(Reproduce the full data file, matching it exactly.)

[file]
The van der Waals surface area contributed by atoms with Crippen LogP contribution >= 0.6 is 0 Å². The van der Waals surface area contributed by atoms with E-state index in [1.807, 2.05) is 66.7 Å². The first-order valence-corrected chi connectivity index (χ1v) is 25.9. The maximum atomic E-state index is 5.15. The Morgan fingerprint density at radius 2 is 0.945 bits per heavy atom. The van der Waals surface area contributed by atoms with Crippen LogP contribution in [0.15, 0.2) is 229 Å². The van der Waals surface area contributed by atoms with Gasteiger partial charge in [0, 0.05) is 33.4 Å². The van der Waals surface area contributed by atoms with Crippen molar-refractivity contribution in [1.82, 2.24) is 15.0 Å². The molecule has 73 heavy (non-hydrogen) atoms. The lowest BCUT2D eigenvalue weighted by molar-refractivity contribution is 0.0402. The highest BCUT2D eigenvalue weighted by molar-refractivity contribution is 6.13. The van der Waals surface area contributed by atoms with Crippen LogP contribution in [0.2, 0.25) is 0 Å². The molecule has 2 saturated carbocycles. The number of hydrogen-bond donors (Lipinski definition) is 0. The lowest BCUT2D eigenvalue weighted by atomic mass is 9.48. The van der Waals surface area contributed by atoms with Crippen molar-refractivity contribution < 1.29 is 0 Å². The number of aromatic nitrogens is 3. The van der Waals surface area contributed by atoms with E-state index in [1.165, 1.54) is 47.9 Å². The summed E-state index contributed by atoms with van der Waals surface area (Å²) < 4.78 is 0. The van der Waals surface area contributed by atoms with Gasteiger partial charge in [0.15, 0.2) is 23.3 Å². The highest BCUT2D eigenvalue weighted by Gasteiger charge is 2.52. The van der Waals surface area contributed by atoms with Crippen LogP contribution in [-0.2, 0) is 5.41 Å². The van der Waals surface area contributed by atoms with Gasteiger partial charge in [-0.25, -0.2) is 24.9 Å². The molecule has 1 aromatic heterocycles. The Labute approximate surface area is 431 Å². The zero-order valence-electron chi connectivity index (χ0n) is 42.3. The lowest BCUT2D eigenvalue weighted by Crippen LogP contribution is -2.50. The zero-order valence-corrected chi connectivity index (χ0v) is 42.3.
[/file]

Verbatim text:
The van der Waals surface area contributed by atoms with Crippen LogP contribution >= 0.6 is 0 Å². The van der Waals surface area contributed by atoms with E-state index in [1.807, 2.05) is 66.7 Å². The first-order valence-corrected chi connectivity index (χ1v) is 25.9. The maximum atomic E-state index is 5.15. The Morgan fingerprint density at radius 2 is 0.945 bits per heavy atom. The van der Waals surface area contributed by atoms with Crippen LogP contribution in [0.15, 0.2) is 229 Å². The van der Waals surface area contributed by atoms with Gasteiger partial charge in [0, 0.05) is 33.4 Å². The van der Waals surface area contributed by atoms with Crippen molar-refractivity contribution in [1.82, 2.24) is 15.0 Å². The molecule has 73 heavy (non-hydrogen) atoms. The lowest BCUT2D eigenvalue weighted by molar-refractivity contribution is 0.0402. The highest BCUT2D eigenvalue weighted by molar-refractivity contribution is 6.13. The van der Waals surface area contributed by atoms with Crippen LogP contribution in [0.2, 0.25) is 0 Å². The molecule has 2 saturated carbocycles. The number of hydrogen-bond donors (Lipinski definition) is 0. The lowest BCUT2D eigenvalue weighted by atomic mass is 9.48. The van der Waals surface area contributed by atoms with Crippen molar-refractivity contribution < 1.29 is 0 Å². The number of aromatic nitrogens is 3. The van der Waals surface area contributed by atoms with E-state index in [1.165, 1.54) is 47.9 Å². The summed E-state index contributed by atoms with van der Waals surface area (Å²) < 4.78 is 0. The van der Waals surface area contributed by atoms with Gasteiger partial charge in [0.15, 0.2) is 23.3 Å². The highest BCUT2D eigenvalue weighted by Gasteiger charge is 2.52. The van der Waals surface area contributed by atoms with Crippen LogP contribution in [-0.2, 0) is 5.41 Å². The van der Waals surface area contributed by atoms with Gasteiger partial charge in [-0.25, -0.2) is 24.9 Å². The molecule has 1 aromatic heterocycles. The Labute approximate surface area is 431 Å². The zero-order valence-electron chi connectivity index (χ0n) is 42.3. The lowest BCUT2D eigenvalue weighted by Crippen LogP contribution is -2.50. The zero-order valence-corrected chi connectivity index (χ0v) is 42.3.